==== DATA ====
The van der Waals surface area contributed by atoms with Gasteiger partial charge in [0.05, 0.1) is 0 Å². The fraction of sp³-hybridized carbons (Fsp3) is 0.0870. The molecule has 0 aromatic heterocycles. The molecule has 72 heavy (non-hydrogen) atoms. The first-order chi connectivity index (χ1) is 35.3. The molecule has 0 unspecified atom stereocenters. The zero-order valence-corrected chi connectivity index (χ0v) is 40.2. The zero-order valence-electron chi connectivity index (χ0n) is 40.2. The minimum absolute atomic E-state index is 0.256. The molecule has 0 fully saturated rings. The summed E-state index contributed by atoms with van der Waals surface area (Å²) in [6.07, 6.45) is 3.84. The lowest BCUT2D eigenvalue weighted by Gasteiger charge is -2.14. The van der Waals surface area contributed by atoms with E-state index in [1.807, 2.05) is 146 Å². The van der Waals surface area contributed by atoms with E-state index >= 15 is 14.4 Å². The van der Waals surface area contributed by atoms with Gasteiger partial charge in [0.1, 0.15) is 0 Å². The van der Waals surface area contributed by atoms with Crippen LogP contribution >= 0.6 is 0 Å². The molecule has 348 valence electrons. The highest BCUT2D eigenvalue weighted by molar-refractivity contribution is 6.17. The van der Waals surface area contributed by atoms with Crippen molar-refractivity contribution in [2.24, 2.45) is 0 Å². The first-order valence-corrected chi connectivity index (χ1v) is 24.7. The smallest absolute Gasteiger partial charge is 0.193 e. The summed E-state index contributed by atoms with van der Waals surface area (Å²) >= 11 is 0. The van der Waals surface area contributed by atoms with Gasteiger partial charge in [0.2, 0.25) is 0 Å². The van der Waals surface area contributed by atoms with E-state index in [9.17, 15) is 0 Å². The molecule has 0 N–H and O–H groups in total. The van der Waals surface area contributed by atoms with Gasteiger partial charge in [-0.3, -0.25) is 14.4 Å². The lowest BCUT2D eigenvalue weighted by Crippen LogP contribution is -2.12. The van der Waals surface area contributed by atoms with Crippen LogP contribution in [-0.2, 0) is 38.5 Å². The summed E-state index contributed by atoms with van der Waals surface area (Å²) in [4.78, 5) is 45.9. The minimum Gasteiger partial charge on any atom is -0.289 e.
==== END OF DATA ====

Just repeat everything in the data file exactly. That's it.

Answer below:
The van der Waals surface area contributed by atoms with Gasteiger partial charge in [0.05, 0.1) is 0 Å². The fraction of sp³-hybridized carbons (Fsp3) is 0.0870. The molecule has 0 aromatic heterocycles. The molecule has 72 heavy (non-hydrogen) atoms. The first-order chi connectivity index (χ1) is 35.3. The molecule has 0 unspecified atom stereocenters. The zero-order valence-corrected chi connectivity index (χ0v) is 40.2. The zero-order valence-electron chi connectivity index (χ0n) is 40.2. The minimum absolute atomic E-state index is 0.256. The molecule has 0 fully saturated rings. The summed E-state index contributed by atoms with van der Waals surface area (Å²) in [6.07, 6.45) is 3.84. The lowest BCUT2D eigenvalue weighted by Gasteiger charge is -2.14. The van der Waals surface area contributed by atoms with E-state index in [1.807, 2.05) is 146 Å². The van der Waals surface area contributed by atoms with E-state index >= 15 is 14.4 Å². The van der Waals surface area contributed by atoms with Gasteiger partial charge in [0.1, 0.15) is 0 Å². The van der Waals surface area contributed by atoms with Crippen LogP contribution >= 0.6 is 0 Å². The molecule has 348 valence electrons. The highest BCUT2D eigenvalue weighted by molar-refractivity contribution is 6.17. The van der Waals surface area contributed by atoms with Crippen molar-refractivity contribution in [2.24, 2.45) is 0 Å². The first-order valence-corrected chi connectivity index (χ1v) is 24.7. The smallest absolute Gasteiger partial charge is 0.193 e. The summed E-state index contributed by atoms with van der Waals surface area (Å²) >= 11 is 0. The van der Waals surface area contributed by atoms with Gasteiger partial charge in [0.2, 0.25) is 0 Å². The van der Waals surface area contributed by atoms with E-state index in [9.17, 15) is 0 Å². The molecule has 0 N–H and O–H groups in total. The van der Waals surface area contributed by atoms with Gasteiger partial charge in [-0.3, -0.25) is 14.4 Å². The lowest BCUT2D eigenvalue weighted by Crippen LogP contribution is -2.12. The van der Waals surface area contributed by atoms with Crippen LogP contribution in [-0.2, 0) is 38.5 Å². The summed E-state index contributed by atoms with van der Waals surface area (Å²) in [4.78, 5) is 45.9. The minimum Gasteiger partial charge on any atom is -0.289 e.